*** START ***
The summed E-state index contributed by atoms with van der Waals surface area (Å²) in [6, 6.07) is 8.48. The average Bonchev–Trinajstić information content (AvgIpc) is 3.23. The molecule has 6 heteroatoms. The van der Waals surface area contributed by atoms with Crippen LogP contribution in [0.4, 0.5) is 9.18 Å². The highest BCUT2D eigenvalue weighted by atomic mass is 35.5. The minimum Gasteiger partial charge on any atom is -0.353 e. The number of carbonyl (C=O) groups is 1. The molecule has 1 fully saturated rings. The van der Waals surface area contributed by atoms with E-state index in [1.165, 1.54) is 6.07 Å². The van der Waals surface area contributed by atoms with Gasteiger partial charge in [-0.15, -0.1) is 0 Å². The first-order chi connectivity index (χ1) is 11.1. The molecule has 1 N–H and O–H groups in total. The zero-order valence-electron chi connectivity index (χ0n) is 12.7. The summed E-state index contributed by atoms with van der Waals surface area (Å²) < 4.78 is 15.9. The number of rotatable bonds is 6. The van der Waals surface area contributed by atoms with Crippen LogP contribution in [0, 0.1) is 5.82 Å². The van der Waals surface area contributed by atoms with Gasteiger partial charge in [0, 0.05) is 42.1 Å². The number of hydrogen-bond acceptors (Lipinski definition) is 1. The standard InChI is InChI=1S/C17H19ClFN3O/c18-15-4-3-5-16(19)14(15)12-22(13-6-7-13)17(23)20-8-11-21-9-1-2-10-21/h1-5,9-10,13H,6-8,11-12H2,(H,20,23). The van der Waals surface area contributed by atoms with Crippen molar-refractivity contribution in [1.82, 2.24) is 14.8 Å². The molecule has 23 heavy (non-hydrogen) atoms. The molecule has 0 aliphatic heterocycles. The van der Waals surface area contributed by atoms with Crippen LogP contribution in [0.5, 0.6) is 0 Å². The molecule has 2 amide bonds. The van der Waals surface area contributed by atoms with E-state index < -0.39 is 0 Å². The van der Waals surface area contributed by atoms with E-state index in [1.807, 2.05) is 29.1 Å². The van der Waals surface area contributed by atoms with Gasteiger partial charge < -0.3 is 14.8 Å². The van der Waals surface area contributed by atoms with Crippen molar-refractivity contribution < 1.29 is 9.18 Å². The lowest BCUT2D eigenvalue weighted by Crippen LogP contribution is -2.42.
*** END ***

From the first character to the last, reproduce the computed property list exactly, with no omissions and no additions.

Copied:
The summed E-state index contributed by atoms with van der Waals surface area (Å²) in [6, 6.07) is 8.48. The average Bonchev–Trinajstić information content (AvgIpc) is 3.23. The molecule has 6 heteroatoms. The van der Waals surface area contributed by atoms with Crippen LogP contribution in [0.4, 0.5) is 9.18 Å². The highest BCUT2D eigenvalue weighted by atomic mass is 35.5. The minimum Gasteiger partial charge on any atom is -0.353 e. The number of carbonyl (C=O) groups is 1. The molecule has 1 fully saturated rings. The van der Waals surface area contributed by atoms with E-state index in [1.165, 1.54) is 6.07 Å². The van der Waals surface area contributed by atoms with Gasteiger partial charge in [-0.15, -0.1) is 0 Å². The first-order chi connectivity index (χ1) is 11.1. The molecule has 1 N–H and O–H groups in total. The zero-order valence-electron chi connectivity index (χ0n) is 12.7. The summed E-state index contributed by atoms with van der Waals surface area (Å²) < 4.78 is 15.9. The number of rotatable bonds is 6. The van der Waals surface area contributed by atoms with Crippen LogP contribution in [0, 0.1) is 5.82 Å². The van der Waals surface area contributed by atoms with Gasteiger partial charge in [0, 0.05) is 42.1 Å². The number of hydrogen-bond acceptors (Lipinski definition) is 1. The standard InChI is InChI=1S/C17H19ClFN3O/c18-15-4-3-5-16(19)14(15)12-22(13-6-7-13)17(23)20-8-11-21-9-1-2-10-21/h1-5,9-10,13H,6-8,11-12H2,(H,20,23). The van der Waals surface area contributed by atoms with Crippen molar-refractivity contribution in [1.82, 2.24) is 14.8 Å². The molecule has 23 heavy (non-hydrogen) atoms. The molecule has 0 aliphatic heterocycles. The van der Waals surface area contributed by atoms with Crippen LogP contribution in [0.5, 0.6) is 0 Å². The molecule has 2 amide bonds. The van der Waals surface area contributed by atoms with E-state index < -0.39 is 0 Å². The van der Waals surface area contributed by atoms with E-state index in [1.807, 2.05) is 29.1 Å². The van der Waals surface area contributed by atoms with Gasteiger partial charge < -0.3 is 14.8 Å². The van der Waals surface area contributed by atoms with Crippen molar-refractivity contribution < 1.29 is 9.18 Å². The lowest BCUT2D eigenvalue weighted by Crippen LogP contribution is -2.42.